History of the 2005 Program

In 2005, Roger Colton, an expert consultant to municipalities on low-income affordability programs for utilities, presented a 44 page Water Affordability Program (WAP) for the Detroit Water and Sewerage Department (DWSD). The WAP proposal was presented to the DWSD and Detroit City Council on behalf of Michigan Poverty Law Program, Michigan Legal Services and their clients, including Michigan Welfare Rights Organization. Mr. Colton spent several weeks reviewing DWSD operations; and speaking with DWSD and City of Detroit officials, local attorneys, residents of the city and community groups to establish a program that addressed the consumer protection and business needs of DWSD customers and stakeholders.

Proposal Summary

Unaffordable water/sewer bills pose substantial problems to low-income Detroit residents. Not only do unaffordable bills impede the ability of low-income customers to make their water/sewer payments, but such bills also impose substantial physical, emotional and social hardships even on low-income customers that make their payments.

Beyond the impacts on low-income customers, water/sewer bills that are unaffordable to low-income Detroit residents pose a business problem for the Detroit Water and Sewerage Department (DWSD). Increased financial costs to the DWSD result from increased credit and collection expenses arising from the need to “chase” bill payments; increased working capital expenses associated with higher arrears, and increased bad debt/uncollectible expenses associated with long-term nonpayment. This proposal contains three sets of recommendations to address these social and business problems associated with the unaffordability of water/sewer bills. The proposal recommends:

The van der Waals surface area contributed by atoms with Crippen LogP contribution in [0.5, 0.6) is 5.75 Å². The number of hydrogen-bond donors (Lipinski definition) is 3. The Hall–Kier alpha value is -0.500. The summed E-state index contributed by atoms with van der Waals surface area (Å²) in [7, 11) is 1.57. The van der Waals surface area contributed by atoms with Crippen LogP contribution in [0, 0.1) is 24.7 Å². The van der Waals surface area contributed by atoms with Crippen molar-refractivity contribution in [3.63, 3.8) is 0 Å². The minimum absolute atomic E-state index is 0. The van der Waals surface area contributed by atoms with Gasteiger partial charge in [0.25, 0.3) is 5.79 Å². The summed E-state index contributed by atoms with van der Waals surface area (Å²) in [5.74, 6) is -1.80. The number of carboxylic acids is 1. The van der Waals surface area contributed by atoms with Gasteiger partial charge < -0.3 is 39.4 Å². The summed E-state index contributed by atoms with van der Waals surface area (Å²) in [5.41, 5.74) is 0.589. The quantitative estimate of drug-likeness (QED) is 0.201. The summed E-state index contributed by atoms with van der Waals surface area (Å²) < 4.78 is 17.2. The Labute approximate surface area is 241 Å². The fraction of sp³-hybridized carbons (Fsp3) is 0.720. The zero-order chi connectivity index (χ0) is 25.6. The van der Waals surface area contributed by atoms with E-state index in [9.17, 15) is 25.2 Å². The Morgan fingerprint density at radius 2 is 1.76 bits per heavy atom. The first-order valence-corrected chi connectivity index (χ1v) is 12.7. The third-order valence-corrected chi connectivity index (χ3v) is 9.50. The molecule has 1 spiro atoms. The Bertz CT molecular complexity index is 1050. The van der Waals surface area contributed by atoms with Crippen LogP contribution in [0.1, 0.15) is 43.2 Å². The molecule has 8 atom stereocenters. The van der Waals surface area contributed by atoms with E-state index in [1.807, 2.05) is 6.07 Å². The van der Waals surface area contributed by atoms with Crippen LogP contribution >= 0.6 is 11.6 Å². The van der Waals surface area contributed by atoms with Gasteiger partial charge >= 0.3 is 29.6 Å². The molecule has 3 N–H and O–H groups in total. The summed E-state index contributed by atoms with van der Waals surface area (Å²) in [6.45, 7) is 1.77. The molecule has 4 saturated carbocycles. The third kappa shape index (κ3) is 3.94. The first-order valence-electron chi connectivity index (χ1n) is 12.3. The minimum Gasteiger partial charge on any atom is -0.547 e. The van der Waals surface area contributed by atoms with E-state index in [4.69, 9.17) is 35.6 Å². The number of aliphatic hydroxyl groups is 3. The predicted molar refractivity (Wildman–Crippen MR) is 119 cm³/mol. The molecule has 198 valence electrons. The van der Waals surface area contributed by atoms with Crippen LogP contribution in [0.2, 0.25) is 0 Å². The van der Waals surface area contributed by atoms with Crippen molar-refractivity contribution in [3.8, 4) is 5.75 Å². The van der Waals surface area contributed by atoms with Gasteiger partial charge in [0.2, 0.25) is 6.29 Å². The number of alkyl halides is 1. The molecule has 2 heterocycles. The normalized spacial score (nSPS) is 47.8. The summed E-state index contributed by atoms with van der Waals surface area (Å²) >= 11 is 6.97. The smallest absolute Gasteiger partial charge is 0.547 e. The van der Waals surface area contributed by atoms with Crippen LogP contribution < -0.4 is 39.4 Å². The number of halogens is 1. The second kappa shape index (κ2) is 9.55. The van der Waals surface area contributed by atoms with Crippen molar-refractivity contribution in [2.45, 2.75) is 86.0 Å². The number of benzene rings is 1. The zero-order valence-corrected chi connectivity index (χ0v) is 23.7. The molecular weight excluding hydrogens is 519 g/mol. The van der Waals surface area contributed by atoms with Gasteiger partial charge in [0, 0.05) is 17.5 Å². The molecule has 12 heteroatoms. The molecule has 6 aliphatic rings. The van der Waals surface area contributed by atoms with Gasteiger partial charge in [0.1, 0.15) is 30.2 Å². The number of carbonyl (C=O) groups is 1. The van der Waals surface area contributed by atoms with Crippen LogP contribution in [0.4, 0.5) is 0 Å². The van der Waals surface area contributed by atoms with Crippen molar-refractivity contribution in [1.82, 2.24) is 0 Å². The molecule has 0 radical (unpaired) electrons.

1. Adoption of a rate affordability program, consisting of a rate discount component, an arrearage
    management component and a water conservation component.
  2. Adoption of designated fundamental consumer protections involving late fees, service disconnections, and payment plans; and
  3. Adoption of designated collections initiatives directed toward customers having an ability-to-pay.

The combined effect of these three sets of recommendations will not only be to address the unaffordability problems facing low-income Detroit water/sewer customers, but also to rationalize the overall collections efforts undertaken by DWSD.

Each set of recommendations should be adopted.

For more information

• Read the Los Angeles Times article, “Thousands go without water as Detroit cuts service for nonpayment.” June 28, 2014 ( In the story, Roger Colton argues that cities won’t get the money they want by simply shutting off services. Instead, he says, utilities should require residents to pay a percentage of their income to the water department for service.
• Read the full 2005 Water Affordability Program proposal to DWSD at

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